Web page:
Monday's soccer news starts with the International Olympic Committee officially rescheduling the Tokyo games from July 23 through August 8, 2021. Concacaf is the only region that has yet to qualify teams for the men's soccer tournament.
"These new dates give the health authorities and all involved in the organization of the Games the maximum time to deal with the constantly changing landscape and the disruption caused by the COVID-19 pandemic," the official statement reads. "The new dates, exactly one year after those originally planned for 2020 (Olympic Games: 24 July to 9 August 2020 and Paralympic Games: 25 August to 6 September 2020), also have the added benefit that any disruption that the postponement will cause to the international sports calendar can be kept to a minimum, in the interests of the athletes and the IFs. Additionally, they will provide sufficient time to finish the qualification process. The same heat mitigation measures as planned for 2020 will be implemented."
Concacaf now has one piece of the qualifying puzzle in place, though it was a safe expectation that the IOC wasn't going to radically alter the schedule. They made it clear that the Tokyo Olympics could happen at any point in 2021 with rumors of a move to Spring, but that seemed unlikely considering the global sports calendar. Now, Concacaf needs FIFA to officially confirm that the men's Olympic soccer tournament is now a U-24 competition.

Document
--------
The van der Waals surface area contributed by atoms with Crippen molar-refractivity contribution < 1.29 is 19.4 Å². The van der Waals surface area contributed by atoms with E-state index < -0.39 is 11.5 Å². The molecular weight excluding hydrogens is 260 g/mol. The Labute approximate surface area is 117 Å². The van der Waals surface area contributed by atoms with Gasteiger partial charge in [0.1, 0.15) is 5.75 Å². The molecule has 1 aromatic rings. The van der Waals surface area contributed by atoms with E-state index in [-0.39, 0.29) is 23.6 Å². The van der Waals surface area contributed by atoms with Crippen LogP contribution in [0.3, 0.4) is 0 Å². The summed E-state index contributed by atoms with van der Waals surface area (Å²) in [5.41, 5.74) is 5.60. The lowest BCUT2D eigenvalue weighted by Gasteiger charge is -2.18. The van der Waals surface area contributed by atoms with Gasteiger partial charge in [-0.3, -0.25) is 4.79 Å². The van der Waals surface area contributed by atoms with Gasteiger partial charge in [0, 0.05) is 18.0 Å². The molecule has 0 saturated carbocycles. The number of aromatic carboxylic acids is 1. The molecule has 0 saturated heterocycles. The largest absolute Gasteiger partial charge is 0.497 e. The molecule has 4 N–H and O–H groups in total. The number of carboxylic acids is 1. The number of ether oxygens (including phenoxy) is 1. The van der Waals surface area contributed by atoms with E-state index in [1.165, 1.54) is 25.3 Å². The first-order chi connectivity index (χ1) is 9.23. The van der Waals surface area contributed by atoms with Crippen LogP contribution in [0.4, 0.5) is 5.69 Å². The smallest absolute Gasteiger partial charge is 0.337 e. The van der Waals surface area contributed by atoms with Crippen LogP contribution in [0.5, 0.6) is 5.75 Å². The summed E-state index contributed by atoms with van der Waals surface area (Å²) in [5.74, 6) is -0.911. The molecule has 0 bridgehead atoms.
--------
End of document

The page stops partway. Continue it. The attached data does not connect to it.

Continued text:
It's worth the reminder that the status of U-23 international soccer is not uniformly embraced around the world. UEFA qualifies its teams through the previous year's U-21 championship with France, Germany, Romania, and Spain advancing from the 2019 tournament. CONMEBOL just switched back to a U-23 tournament for this Olympic cycle after also using their U-21 tournament for the four previous Olympics. The reason is simple. The U-21 tournaments are long-established with the Olympic tournaments adding yet another event to the calendar.
Since teams are not beholden to the rosters that they used in qualifying plus the addition of three overage players should they advance, that only adds to the issues with men's Olympic soccer. Though there's no discounting the honor of playing in the Olympics, it creates an interesting situation for clubs. Players normally want to go, but the Olympics are not an official release window. Neither is the Concacaf Olympic Qualifying Championship, an issue that became clear when some MLS clubs opted against releasing players.
Rosters are likely to change regardless of what happens with the age issue. The expectation is FIFA will acquiesce to what is officially an Australian appeal to extend the age limit. Once that happens and Concacaf announces a date for qualifying, USMNT coach Jason Kreis will once again be in roster building mode. That requires convincing teams that releasing players is worth it for them. It's not a straight ahead discussion and part of the challenge in getting a USMNT team qualified. With full player availability, the USMNT U-23s should be a force in Concacaf. As we saw with the roster for the postponed qualifying tournament, that's not only unlikely it borders on the impossible.
The NY Times' Tariq Panja argues that soccer clubs owe their cities and towns more. The Independent's Miguel Delaney reports on a plan to salvage the Premier League season. The Guardian's Paul Wilson explains the situation for clubs struggling economically. Bloomberg's Eyk Henning, Jan-Henrik Foerster, and Sarah Syed report on the Bundesliga's financial issues. DW's look back at how Kaiserslautern won the Bundesliga in 1997-98.
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